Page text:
ISTE 2011 was held in Philadelphia from June 25-29. Alice and I traveled on the chartered ACTEM bus with 40 Maine technology educators. At the conference we were able to talk with many colleagues who we usually only connect to online. The conversations and collegial connections are certainly a highlight of attending this conference. The initial keynote was by Dr. John Medina who has published Brain Rules. Videos of all the keynotes are available here. While I didn't find Medina's message new (students need to learn basics and then build on them in a logical order, etc.), I think his rules make sense and contain ideas that we should be attending to in schools. I was reminded that there is very little that is known about the way the brain works and that teachers are often the experts about how to approach individual students.
One of my goals for attending the conference was to explore more uses for iPads, for teachers as well as students. I took my new iPad instead of my laptop and was able to use it for most everything I would have done on a laptop with a lot less weight to carry around. The best uses of an iPad at this point in time seem to be to use the apps for Pages, Keynote, etc. to place instructional materials on the iPad for students to use and of course the access to the Internet. There are a few apps that are designed for particular adaptive uses, but many of those being marketed are a return to skill & drill on a new machine.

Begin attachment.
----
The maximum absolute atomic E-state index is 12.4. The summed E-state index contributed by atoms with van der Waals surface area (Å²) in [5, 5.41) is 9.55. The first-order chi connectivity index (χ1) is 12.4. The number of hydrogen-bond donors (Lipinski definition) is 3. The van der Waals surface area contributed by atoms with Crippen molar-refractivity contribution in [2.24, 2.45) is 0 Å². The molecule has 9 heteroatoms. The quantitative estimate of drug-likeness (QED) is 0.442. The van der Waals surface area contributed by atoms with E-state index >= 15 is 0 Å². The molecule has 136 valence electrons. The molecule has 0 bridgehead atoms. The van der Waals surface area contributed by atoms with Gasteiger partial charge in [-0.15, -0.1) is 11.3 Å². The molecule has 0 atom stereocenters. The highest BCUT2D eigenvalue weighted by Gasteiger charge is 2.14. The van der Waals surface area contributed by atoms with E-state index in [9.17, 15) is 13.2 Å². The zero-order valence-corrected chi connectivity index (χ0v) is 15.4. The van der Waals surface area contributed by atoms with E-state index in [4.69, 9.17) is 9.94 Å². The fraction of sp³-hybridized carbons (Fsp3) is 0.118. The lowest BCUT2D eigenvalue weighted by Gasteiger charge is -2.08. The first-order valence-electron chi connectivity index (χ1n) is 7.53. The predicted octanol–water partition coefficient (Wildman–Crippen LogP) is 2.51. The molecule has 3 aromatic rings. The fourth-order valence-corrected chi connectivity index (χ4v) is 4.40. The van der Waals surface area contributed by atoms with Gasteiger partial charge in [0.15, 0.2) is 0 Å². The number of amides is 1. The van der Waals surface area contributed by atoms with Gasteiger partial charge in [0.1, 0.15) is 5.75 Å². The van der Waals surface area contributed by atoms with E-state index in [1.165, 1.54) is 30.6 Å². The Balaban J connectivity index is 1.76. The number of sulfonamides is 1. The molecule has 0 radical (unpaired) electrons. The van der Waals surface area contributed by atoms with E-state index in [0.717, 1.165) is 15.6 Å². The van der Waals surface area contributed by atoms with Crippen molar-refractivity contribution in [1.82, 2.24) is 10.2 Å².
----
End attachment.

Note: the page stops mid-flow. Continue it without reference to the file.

I was please to hear about the upcoming mobile apps for Voicethread and I think using it on a mobile device for field trips would be a great addition to use of that site. I talked to a number of teachers who are using iPod touches in the classroom and I think that we would make use of those if we had access to them. They are smaller and more manageable than an iPad and there are apps for story creation, drawing and math practice that would be appealing to students. I'm not sure how that will fit in with our budgets at Rowe and YES.
I learned about "infographics"(e.g. http://www.coolinfographics.com/) from a session cotaught by Diane Laufenberg, social studies teacher at Science Learning Academy in Philadephia. I hope to follow up on the ideas of this session with student assignments at YHS next year. Like many other tools I have been exploring, infographics are a creative way for students to describe their learning in a subject area.